Pompeii used to be a rich and booming city when the tragedy of August 79 AD took its course. The eruption of Vesuvius hit the population and the town was destroyed in only 25 hours. Today, Pompeii has UNESCO World Heritage Site status and is one of the most visited sites in Italy. Is it worth being among 2,5 million visitors a year? Here’s what to see in Pompeii including some facts you might not have heard before.
My answer to the question if Pompeii is worth a visit is a definite yes. The ruins of Pompeii show how impressive the work of archaeology can me. They were first discovered in the late 16th century when an underground channel was dug. The excavation began in 1738 and by 1990 about two-third of the ancient Roman city had been laid open.
Did you know that the word volcano was named after the Roman god of fire, Vulcan, and it was created after the eruption on August 24, one day after the festival of Roman god fire Vulcanalia?
Today, you can still see the orthogonal shape of the city which was typical for Roman cities. You can see the walls of simple houses and large villas and you can identify different rooms and decorations, fountains, tables, beds, floor tiles and vivid wall paintings.
Speaking of paintings. The discovery of erotic art and distinct wall frescos showing pure joy let assume that sex played a major role in everyday life in Pompeii. It used to be a town with trade and a growing economy. And by that, there was a strong market for sex. Brothels were established and phallus symbols on the walls and stones pointed to the establishments of joy located in the main forum area.
Did you know that two loaves of bread and half a litre of wine was the price to obtain the services of a prostitute?
Important buildings such as the Jupiter’s Temple, the Building of Eumachia, the Temple of Vespasian or the Basilica were located near the main square of Pompeii. A huge Centaur statue is dominating the main square today. What else to see in Pompeii? The amphitheatre is located right behind the entrance of Piazza Anfiteatro and it is one of the oldest and best-preserved amphitheatres in the world. Up to 20.000 people were able to watch the popular and brutal gladiator fights.
Need some more inspiration? Check out this in-depth guide of visiting Pompeii and Mount Vesuvius.
When walking through the ruins of Pompeii you can still get the feeling of how life in this booming ancient city used to be. One of the most remarkable and at the same time touching reminders are the casts of dead bodies showing the position the people were in when they died. Plaster was used to fill the empty space between ash layers that held human bodies. In 2002 archaeologists found two carcasses. The man wore a chain around his ankle indicating that he was a slave. The woman found next to him could have been a slave or his arbitress.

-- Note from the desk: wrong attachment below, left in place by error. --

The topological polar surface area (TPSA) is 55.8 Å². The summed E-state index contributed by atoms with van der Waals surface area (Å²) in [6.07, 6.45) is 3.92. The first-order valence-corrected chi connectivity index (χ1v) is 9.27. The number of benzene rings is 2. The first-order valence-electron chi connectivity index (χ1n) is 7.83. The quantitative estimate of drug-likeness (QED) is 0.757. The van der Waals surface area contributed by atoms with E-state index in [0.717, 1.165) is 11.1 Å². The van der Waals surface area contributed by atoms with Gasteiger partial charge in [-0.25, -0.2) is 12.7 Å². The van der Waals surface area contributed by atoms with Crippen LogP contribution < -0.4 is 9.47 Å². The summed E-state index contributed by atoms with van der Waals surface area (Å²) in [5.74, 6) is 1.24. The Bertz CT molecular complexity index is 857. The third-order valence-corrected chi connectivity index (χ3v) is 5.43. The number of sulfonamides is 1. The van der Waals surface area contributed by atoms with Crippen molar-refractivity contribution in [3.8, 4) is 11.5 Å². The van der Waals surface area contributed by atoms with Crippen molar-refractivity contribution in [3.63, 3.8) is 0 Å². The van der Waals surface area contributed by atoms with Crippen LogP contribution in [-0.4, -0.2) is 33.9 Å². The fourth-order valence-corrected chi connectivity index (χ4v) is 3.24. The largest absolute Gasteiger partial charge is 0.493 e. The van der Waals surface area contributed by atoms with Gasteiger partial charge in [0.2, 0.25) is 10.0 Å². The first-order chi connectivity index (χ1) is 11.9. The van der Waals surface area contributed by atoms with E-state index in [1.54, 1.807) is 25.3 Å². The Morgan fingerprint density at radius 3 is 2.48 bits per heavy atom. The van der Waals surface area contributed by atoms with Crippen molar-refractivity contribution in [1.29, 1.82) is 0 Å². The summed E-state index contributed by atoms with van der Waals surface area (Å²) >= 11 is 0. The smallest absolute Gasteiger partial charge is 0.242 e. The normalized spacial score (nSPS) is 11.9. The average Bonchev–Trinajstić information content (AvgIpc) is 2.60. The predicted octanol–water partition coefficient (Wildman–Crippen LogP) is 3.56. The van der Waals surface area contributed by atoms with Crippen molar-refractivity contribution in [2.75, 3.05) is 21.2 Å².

Did you know that more than 15.000 people died from the eruption? 2.000 survived the first blast, but the second eruption the following day killed everyone.
The lava of erupting Vesuvius reached a temperature of 700° Celsius and a speed of 110 kilometres per hour. It was nearly impossible for the population to escape the tragedy. Even today Vesuvius is considered one of the most dangerous volcanoes in the world due to its vicinity to Naples. Its last eruption was in 1944 and thankfully it has been dormant since then.
A personal note to everyone visiting the ruins: Thanks to amazing Archeologists and science we have this great opportunity to marvel at a more than 2000-year-old site and adumbrate a life back then. It should go without saying, but please respect the work and the ancient artefacts. Do not sit or stand on monuments to catch a selfie, stay within the zones you are entitled to and do not through your garbage away.
What is the best way to visit Pompeii?
You can either visit the ruins on a day trip from Naples or the Amalfi coast. However, I recommend you to stay a night in Pompeii and plan a tour through the ancient ruins in the late afternoon when the golden light provides a beautiful and warm view. No matter what time during the day you approach, there will always be crowds, but I felt they got less later in the afternoon. Download a great map of the site here.
A visit to Pompeii can be perfectly combined with a walk on the mount Vesuvius to see the crater and enjoy the marvellous view of the Gulf of Naples. My 4-day Amalfi coast itinerary includes Pompeii and Vesuvius. You can find some helpful recommendations in this article.
Pompeii guided tours*
- Self-walking with an audio guide and fast track entrance ticket for 21 Euro
- 2-hour guided tour without queuing the lines for 39 Euro per person
- 2-hour guided tour in a small group with an Archeologist for 53 Euro
- An 8-hour tour from Naples to the ruins and Mt. Vesuvius including pick-up at the hotel and lunch for 90 Euro
- A full day tour from Sorrento to the ruins and Mt. Vesuvius including hotel pick-up and drop off, earphones, guide, snacks and still water for 99 Euro
Visiting hours and entrance fees?
During April and October, the site is open daily from 8.30 a.m. to 7.30 p.m., while opening hours between November and March are from 8.30 a.m. to 5.30 p.m.
Entrance fee: 15 Euro per adult
Where to stay in Pompeii?
I really enjoyed my stay in the Palma hotel*. The staff is very friendly, the rooms are big and clean and the best thing is the rooftop terrace offering a great view of Vesuvius. I came back from visiting the ruins after they closed and enjoyed a pizza and a glass of chilled white wine on the rooftop looking over the city of Pompeii.
Here’s your pin
Disclaimer: This article contains affiliate links* which means I will earn a small commission if you purchase/book through my links. This is without extra costs for you. Thank you for considering booking through my links.